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Department of Chemistry


Courtesy University of Cambridge

Eight million tons of plastic enter the oceans every year. What if we could produce fuel from that plastic waste instead of throwing it away?

Hydrogen is a promising green fuel, but it is currently generated from fossil fuels in an energy-intensive process that releases greenhouse gases. Postgraduate student Taylor Uekert is investigating a process called photoreforming, which aims to address these two issues by taking advantage of two of Earth’s most abundant resources – sunlight and waste – to produce hydrogen. 

Taylor's work was recently featured in a series of articles on the University of Cambridge website entitled Your Way is Your Way, celebrating women in science for International Women's Day 2019.

Taylor's story

I use a photocatalyst, a material that utilizes the energy in sunlight to make a chemical reaction happen faster, to break down waste and water and release pure hydrogen gas. In particular, I am determining what types of waste we can break down and why, and up-scaling the process so that we can generate usable quantities of hydrogen.

Waste reduction and renewable energy generation are two global challenges, ones that I hope my research will someday help to address. I hope my work will provide us with enough fundamental understanding and proof of principle to hand my photoreforming system off to an interested company. It would be great to see this working on a larger scale with real-world waste (biomass, food, plastic, and so on) to produce usable quantities of hydrogen. There's a way to go until we reach that point, but it's certainly my goal for the future of this work. [Find out more about Taylor's research.]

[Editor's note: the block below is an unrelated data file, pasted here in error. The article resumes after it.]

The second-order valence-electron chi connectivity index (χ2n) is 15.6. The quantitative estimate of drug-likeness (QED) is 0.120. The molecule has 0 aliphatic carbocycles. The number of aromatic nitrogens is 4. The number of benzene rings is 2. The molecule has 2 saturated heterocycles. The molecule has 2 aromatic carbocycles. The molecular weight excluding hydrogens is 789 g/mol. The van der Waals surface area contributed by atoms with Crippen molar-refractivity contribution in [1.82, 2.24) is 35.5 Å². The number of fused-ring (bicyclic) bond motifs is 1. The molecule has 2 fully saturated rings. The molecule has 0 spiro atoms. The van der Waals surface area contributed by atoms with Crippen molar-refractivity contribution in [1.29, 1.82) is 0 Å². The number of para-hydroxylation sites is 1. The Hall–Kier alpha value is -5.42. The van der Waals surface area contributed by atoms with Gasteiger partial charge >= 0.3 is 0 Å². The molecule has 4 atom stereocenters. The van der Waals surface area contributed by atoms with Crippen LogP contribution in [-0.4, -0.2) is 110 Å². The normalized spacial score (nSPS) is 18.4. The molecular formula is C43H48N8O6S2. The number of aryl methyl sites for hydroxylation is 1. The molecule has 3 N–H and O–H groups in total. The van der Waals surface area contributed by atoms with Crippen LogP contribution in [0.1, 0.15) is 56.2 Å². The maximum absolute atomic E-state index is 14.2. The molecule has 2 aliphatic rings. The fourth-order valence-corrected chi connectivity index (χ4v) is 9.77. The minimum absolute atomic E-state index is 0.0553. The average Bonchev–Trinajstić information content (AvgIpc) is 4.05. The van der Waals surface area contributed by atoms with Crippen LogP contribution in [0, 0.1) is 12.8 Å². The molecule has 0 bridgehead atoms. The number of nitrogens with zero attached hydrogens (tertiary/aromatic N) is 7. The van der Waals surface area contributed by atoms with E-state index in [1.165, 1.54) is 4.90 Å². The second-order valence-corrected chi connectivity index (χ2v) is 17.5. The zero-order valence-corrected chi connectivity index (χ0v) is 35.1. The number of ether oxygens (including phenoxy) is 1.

How I got started

I became hooked on nanotechnology during my first year at university. I attended a seminar about this subject – the study and manipulation of materials at the atomic scale for novel applications – and was fascinated. I went on to complete my undergraduate degree in Nano-engineering at the University of California, San Diego. During my four years there, I did a variety of solar energy-based research at the Laboratory for Energy Storage and Conversion, and completed summer internships at Oxford University and ZAE Bayern in Germany. These experiences enhanced my interest in the nano world and inspired me to apply to the Nanoscience and Nanotechnology Doctoral Training Centre (NanoDTC) for my PhD. I am now carrying out my PhD research in the Chemistry Department.

From sunshine to rain

When I moved to Cambridge from California I quickly realised I was only disappointed by one thing: the weather. Everything else far exceeded my expectations. Cambridge is an incredibly diverse and international community, which means that you are exposed to an enormous variety of backgrounds and experiences. This is important not only for research, where novel ideas and views are always necessary for innovation, but also on a personal level. I have learned about so many different cultures, and have made friends from more countries than I had thought possible before coming to Cambridge.